In other words, the great surge in wind/solar over this period was 3.3% of the corresponding increase in fossil fuels over the same period. 

Also, even though it is acknowledged in the text, I’d agree with Joris that the graphs comparing LCOE of wind and solar to industrial and residential electricity prices paint a very misleading picture at first glance. 

Finally, it is best to not bring up the externalities of fossil fuels without noting the intermittency of wind/solar. 

Hops Gegangen's picture
Hops Gegangen on Nov 8, 2014


True, but in developing countries, fossil fuels are often intermittant in a big way because the grid is unreliable. So places that need assured power have diesel generators on hand. Some even just run on generators, and a lot of oil is still burned for electricity. If distributed solar just replaces some of that, it will be a win.

Just recently, the power went out over much of Bangladesh because the high voltage lines to India failed.  

Even in the U.S., we sometimes lose the grid for days when there is a big storm, and that is even with the ability to send convoys of repairmen in from other regions.

Good luck getting the grid back up during a global-warming amplified heat wave in the tropics.

Another interestng grid story is from the European heat wave of 2007 when some underground cables actually melted…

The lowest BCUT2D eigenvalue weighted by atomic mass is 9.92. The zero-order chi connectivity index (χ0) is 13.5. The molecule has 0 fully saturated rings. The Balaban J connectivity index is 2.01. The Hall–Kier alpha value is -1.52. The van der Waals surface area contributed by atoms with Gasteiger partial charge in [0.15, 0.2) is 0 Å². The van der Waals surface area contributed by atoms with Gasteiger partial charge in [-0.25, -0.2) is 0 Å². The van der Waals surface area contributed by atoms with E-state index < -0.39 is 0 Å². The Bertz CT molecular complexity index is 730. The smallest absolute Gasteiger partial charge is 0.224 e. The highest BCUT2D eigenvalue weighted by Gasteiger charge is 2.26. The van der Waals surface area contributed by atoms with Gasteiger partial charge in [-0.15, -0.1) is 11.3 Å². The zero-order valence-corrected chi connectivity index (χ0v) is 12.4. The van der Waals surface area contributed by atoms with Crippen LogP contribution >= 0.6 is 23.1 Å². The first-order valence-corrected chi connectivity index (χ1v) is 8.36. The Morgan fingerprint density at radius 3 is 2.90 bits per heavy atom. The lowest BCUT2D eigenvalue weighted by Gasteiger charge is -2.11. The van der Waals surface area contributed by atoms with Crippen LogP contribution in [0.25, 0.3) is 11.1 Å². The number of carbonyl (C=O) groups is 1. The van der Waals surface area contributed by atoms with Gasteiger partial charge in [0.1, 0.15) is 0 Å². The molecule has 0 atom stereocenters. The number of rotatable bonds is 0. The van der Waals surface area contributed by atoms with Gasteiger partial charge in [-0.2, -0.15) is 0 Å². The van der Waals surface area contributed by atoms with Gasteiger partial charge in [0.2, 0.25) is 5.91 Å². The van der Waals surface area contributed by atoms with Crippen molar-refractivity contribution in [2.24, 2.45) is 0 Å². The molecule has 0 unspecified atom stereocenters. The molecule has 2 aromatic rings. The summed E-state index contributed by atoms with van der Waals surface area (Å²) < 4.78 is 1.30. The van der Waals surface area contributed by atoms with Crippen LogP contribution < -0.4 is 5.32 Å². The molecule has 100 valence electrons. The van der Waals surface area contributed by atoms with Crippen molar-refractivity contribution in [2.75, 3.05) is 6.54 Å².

And don’t forget that global average temperature is not a good metric for what CO2 will do. It will amplify the heat just when things are the worst — hot and dry. That is when the grid will fail and repair crews will have trouble bearing the heat. But this would be when distributed solar would “shine”.


Joris van Dorp's picture
Joris van Dorp on Nov 10, 2014

Certainly. Those costs should be internalised. The health costs of air pollution could be as high as 5 ct/kWh, and if internalised, wind and solar power would be more competitive, albeit only at low market share. At increasing market share, the financial cost as well as the health costs of intermittent renewables rise and then exceed the total cost of conventional generation, because intermittent renewables rely on conventional power generation for backup – and thus must share in the cost of the health effects of that backup -, and because the integration of large shares of intermittent energy causes exponentially increasing transmission, backup and storage financial costs.

Nuclear power does not cause negative health effects, and hence its financial costs equal its total costs. Chinese leadership realises this, which is why the country has embarked on an ambitious nuclear build program. It aims to build more than 1000 nuclear power plants in this century. This will ensure the prosperity and health of Chinese citizens permanently.

Joris van Dorp's picture
Joris van Dorp on Nov 10, 2014

A power grid based on centralised generation is the least-cost power grid. Intermittent renewables (especially – but not exclusively – decentralised intermittent renewables) increase power grid costs, and hence the internalisation of power grid costs would put intermittent renewables at an even greater disadvantage to conventional generation.

Bas Gresnigt's picture
Bas Gresnigt on Nov 10, 2014

Transportation and factories (such as steel) are the main producers of the bad air. In western countries and in China.